Yesterday, NZ got help from our tranlator in finishing out the registration process so we could buy things off taobao. I emailed him links to the tampo personal care items and the mesh food feeders I wanted to buy. He came home telling me that the order was successful, and we should expect them in a few days.

Anyways, in the ongoing saga of my taking-forever-to-get-here iPhone, we saw that after 2 weeks in Shanghai customs, it's finally made its trek to Wuxi via UPS. Surely it would arrive today, right?

Our intercom system rang at about 9:30a this morning, and I could tell from my video monitor that it was the delivery man.

YES! My phone!


A box of the above mentioned personal care items--but not the brand I had asked for. But, you know when you're desperate, any brand will do. I had brought over a couple of months stock, just in case, figuring that it was overkill, because surely they would have tam--ns here, because what woman doesn't use them? but they really don't exisit, like, at all in the stores. Seriously.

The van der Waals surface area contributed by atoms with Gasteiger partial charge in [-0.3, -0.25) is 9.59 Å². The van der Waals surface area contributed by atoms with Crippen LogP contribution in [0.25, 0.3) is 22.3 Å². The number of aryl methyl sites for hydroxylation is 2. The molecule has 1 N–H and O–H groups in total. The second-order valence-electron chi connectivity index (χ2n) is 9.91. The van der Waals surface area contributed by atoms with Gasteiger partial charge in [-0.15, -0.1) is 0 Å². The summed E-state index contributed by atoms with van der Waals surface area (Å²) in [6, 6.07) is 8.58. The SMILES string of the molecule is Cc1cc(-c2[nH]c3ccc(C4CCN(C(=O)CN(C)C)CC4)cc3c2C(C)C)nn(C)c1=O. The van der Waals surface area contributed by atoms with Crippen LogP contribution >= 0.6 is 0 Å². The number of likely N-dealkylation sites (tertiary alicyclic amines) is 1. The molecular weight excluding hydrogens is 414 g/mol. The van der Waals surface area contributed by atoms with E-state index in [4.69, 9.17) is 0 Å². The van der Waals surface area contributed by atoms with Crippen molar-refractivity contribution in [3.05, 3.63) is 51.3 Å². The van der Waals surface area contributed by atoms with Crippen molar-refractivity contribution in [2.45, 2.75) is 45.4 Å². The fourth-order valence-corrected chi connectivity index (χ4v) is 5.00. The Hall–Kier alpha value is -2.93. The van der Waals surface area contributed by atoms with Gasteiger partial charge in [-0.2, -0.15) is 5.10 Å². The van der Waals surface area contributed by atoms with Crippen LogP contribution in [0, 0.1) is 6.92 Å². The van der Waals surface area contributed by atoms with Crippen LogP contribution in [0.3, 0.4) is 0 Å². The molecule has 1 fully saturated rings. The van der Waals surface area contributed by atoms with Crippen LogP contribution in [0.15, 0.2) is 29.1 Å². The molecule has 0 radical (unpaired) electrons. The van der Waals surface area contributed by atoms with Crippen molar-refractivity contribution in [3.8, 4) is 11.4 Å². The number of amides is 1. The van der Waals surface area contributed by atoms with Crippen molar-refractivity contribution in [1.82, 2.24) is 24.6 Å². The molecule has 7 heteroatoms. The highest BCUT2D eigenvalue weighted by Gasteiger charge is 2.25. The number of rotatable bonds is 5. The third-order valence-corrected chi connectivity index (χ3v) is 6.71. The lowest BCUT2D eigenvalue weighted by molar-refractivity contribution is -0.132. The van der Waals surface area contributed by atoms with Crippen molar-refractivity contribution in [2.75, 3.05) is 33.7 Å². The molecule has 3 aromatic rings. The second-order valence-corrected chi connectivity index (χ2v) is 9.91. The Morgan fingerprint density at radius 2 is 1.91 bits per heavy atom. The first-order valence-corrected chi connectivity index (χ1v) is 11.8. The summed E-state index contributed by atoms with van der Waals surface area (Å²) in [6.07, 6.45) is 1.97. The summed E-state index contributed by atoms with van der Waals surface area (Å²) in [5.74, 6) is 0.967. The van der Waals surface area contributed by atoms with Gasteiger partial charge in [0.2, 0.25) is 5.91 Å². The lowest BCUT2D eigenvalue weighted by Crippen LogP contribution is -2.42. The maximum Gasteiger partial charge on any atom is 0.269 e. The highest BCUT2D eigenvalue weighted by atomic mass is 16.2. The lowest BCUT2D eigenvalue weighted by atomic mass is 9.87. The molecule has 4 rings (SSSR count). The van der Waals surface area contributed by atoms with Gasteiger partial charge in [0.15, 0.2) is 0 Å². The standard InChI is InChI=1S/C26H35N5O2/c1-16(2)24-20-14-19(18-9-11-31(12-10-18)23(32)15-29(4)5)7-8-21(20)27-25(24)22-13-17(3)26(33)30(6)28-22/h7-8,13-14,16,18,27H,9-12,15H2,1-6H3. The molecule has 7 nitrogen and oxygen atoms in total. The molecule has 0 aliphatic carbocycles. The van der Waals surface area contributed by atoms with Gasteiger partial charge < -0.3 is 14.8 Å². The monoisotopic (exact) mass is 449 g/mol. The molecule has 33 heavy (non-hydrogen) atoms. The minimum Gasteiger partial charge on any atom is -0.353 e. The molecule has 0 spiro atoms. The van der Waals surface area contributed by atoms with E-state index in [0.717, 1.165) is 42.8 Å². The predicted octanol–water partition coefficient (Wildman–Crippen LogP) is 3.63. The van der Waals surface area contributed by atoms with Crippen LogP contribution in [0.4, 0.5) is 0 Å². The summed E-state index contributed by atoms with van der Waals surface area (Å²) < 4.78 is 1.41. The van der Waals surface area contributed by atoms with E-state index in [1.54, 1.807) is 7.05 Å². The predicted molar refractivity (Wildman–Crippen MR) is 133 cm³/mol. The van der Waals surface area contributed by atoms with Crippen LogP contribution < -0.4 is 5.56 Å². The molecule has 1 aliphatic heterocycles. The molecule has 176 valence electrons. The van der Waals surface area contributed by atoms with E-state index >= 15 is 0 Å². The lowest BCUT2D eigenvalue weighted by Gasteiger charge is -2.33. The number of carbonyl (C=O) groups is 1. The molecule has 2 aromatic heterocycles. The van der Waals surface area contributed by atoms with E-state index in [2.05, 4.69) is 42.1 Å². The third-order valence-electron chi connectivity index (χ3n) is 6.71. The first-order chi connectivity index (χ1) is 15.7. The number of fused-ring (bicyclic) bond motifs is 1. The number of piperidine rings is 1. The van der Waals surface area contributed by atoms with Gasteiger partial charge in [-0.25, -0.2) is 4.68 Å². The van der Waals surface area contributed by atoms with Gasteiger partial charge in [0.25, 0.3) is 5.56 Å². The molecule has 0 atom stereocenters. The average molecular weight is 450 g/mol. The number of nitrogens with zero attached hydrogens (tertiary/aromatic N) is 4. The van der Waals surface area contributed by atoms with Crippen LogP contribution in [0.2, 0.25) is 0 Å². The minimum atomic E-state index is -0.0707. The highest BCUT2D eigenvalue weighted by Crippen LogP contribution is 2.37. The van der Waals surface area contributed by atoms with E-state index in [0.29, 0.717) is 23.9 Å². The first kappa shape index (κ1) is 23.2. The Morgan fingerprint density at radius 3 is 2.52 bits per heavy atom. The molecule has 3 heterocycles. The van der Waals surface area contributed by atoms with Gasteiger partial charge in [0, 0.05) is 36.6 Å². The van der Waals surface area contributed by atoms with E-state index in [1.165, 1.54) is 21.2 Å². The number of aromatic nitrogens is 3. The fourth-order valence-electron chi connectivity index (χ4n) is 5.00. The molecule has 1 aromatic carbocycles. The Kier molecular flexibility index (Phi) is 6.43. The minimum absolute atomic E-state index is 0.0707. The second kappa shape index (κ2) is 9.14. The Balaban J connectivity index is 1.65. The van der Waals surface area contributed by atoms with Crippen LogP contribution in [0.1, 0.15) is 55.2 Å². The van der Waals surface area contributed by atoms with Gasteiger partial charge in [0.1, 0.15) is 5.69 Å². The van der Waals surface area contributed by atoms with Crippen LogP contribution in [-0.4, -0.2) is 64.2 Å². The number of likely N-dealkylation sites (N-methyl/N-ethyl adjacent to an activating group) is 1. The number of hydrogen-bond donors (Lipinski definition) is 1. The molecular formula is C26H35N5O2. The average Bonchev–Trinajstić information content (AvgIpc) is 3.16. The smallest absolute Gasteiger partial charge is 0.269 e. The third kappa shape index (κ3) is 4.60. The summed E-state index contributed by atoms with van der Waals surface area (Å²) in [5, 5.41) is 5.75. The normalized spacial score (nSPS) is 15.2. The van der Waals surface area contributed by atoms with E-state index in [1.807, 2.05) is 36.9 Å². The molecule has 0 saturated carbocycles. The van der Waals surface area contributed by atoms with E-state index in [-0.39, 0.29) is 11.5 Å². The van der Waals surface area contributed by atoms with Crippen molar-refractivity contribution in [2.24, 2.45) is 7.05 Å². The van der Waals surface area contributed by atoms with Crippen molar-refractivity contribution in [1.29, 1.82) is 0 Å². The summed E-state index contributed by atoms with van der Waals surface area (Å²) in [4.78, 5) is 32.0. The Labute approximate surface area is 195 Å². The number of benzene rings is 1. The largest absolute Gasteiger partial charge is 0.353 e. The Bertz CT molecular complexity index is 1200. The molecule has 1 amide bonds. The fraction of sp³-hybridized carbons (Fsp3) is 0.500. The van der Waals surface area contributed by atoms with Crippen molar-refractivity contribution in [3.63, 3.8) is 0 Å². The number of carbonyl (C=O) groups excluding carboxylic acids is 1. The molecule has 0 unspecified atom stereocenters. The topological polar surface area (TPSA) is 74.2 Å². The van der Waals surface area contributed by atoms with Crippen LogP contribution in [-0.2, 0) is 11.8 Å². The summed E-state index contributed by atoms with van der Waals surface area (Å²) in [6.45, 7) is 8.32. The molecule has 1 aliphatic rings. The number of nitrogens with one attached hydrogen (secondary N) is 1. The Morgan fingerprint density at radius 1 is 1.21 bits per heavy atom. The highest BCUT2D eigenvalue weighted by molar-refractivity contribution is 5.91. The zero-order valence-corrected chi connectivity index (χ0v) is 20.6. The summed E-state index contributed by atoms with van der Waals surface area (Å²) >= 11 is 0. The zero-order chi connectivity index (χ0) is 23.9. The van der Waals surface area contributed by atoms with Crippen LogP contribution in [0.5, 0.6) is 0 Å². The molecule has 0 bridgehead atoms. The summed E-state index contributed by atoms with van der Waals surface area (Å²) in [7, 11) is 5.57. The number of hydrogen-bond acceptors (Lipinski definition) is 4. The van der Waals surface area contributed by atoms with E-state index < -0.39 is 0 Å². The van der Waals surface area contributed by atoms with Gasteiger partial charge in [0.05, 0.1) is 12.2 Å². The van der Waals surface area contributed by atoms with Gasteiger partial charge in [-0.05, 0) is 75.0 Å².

I thought it was weird that they weren't the brand we had ordered, but whatever.

Then around 3:00p today, we got rung again. I looked at the monitor. Delivery man.

My iPhone?


Instead, we received a big ol box.

What the?! My mesh feeders? In a box that big? But then again, this is China, and things don't always make sense. Maybe the box does contain my feeders.

But inside the box was a knock off BUMBO chair.

Yes, the bib says" I watch the Baltimore Ravens with my daddy".
Huh?! We didn't order that....and where the heck are my mesh feeders? How'd we get this?

We think we figured it out. Since I had browsed the items we received in the past, I must have somehow saved them in a cart ( unknowingly--obviously...the whole site is in characters). When NZ purchased the items from the links I sent, he also purchased whatever was in the cart that I had browsed.